Soon after Jay Z welcomed his first child, Blue Ivy Carter, last year, a poem the rapper had reportedly dedicated to his new baby girl zipped around the Internet. “Before I got in the game, made a change, and got rich / I didn’t think hard about using the word B----,” it opened. “I rapped, I flipped it, I sold it, I lived it / now with my daughter in this world / I curse those that give it.” The poem turned out to be a hoax, but a spate of recent research backs the idea that close relationships with women can dramatically sway men’s attitudes and behavior, at home and at work, for better and for worse:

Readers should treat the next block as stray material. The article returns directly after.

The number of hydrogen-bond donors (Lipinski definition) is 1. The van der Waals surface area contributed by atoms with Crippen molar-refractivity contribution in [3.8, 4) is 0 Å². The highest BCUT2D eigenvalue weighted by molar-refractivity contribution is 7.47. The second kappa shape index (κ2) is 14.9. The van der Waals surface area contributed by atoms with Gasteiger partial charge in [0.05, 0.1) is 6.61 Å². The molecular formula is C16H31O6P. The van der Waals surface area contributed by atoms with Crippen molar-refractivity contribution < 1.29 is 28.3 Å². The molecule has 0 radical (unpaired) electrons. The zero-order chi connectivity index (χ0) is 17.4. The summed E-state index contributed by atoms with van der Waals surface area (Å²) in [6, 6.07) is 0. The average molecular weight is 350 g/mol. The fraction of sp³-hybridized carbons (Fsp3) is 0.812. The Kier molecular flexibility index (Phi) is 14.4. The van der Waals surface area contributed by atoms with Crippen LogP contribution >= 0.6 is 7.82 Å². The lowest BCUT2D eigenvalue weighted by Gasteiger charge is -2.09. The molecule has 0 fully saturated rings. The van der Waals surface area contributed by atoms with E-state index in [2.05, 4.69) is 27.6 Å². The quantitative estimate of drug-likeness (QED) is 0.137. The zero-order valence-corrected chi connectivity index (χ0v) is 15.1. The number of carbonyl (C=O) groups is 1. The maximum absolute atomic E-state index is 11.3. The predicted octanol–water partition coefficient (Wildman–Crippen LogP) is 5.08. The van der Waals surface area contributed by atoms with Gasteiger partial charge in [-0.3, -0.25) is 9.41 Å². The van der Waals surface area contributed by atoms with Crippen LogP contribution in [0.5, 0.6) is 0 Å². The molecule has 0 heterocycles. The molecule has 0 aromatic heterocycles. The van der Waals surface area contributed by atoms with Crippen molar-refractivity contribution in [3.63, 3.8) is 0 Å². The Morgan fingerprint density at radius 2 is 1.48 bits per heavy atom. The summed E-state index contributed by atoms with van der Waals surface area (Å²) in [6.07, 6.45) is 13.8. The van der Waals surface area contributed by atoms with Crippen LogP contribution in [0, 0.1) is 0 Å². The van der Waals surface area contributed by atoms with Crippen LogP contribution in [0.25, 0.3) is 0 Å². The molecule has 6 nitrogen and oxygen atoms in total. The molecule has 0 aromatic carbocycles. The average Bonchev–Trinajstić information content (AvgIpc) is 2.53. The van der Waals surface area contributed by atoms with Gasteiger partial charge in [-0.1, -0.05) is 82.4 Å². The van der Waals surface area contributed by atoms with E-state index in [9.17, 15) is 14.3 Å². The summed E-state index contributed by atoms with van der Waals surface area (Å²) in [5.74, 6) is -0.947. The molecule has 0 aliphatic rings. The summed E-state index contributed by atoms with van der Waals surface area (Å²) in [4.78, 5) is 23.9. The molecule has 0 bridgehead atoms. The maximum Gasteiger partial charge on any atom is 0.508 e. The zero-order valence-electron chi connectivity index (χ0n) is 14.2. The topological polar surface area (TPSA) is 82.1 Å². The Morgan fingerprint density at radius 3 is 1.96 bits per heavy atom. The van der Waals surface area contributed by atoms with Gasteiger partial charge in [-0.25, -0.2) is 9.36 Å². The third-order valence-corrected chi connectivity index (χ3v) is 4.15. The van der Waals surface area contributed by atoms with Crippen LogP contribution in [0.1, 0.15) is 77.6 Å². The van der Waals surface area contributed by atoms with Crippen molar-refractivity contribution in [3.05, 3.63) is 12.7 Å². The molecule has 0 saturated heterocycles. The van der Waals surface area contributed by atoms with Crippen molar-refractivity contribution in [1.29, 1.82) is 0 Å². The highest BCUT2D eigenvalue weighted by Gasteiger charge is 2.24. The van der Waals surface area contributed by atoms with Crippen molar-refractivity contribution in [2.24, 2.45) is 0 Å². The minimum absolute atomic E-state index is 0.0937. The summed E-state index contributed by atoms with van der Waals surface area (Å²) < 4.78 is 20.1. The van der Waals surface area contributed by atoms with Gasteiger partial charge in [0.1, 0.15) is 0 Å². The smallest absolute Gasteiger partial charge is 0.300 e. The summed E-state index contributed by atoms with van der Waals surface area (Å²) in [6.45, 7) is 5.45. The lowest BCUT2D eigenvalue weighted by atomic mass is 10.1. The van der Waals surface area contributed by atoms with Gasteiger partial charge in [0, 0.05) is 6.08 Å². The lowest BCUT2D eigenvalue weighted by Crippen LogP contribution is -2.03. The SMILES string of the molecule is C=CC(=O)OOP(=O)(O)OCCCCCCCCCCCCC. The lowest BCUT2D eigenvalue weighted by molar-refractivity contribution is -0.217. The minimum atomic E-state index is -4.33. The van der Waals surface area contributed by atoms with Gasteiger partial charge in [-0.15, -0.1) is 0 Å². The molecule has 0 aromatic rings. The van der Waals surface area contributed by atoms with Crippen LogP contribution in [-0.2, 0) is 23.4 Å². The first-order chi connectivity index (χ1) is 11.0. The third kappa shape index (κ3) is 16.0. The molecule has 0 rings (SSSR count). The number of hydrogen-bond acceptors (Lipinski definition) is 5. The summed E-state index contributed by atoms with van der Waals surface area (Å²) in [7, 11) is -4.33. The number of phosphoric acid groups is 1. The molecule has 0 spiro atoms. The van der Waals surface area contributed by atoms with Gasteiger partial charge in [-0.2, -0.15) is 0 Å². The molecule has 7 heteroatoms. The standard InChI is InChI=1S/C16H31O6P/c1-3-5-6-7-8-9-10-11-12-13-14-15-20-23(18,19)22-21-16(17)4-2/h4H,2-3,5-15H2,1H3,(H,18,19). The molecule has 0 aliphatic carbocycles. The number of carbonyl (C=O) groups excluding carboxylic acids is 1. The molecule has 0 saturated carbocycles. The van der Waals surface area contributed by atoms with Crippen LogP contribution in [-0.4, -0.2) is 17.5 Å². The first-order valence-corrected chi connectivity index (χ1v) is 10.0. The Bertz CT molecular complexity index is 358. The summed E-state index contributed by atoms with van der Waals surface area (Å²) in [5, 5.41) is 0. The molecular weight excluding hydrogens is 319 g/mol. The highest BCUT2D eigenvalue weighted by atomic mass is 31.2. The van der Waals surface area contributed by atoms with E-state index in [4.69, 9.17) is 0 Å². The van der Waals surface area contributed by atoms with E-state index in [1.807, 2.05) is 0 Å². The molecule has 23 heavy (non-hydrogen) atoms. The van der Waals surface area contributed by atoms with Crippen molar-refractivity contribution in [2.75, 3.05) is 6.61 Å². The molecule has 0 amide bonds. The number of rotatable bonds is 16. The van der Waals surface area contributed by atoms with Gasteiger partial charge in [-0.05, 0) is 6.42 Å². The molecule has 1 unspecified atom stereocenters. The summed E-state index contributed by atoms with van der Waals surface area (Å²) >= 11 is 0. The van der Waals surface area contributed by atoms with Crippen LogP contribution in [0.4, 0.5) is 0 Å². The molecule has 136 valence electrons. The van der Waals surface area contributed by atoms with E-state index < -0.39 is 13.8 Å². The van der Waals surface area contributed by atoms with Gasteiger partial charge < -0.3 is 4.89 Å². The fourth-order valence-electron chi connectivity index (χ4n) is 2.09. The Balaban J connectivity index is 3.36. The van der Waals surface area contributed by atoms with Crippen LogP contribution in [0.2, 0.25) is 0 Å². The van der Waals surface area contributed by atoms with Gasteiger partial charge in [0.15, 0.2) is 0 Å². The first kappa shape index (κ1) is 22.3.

Male CEOs typically pay their employees less and themselves more after having sons, but this trend doesn’t hold with daughters. In fact, male CEOs with firstborn daughters actually pay their employees more, giving female employees the biggest raises .
Men who have daughters also grow less attached to traditional gender roles: they become less likely to agree with the statement that “a woman’s place is in the home,” for instance, and more likely to agree that men should wash dishes and do other chores .
Having a sister, however, has the opposite effect, making men more supportive of traditional gender roles, more conservative politically, and less likely to perform housework .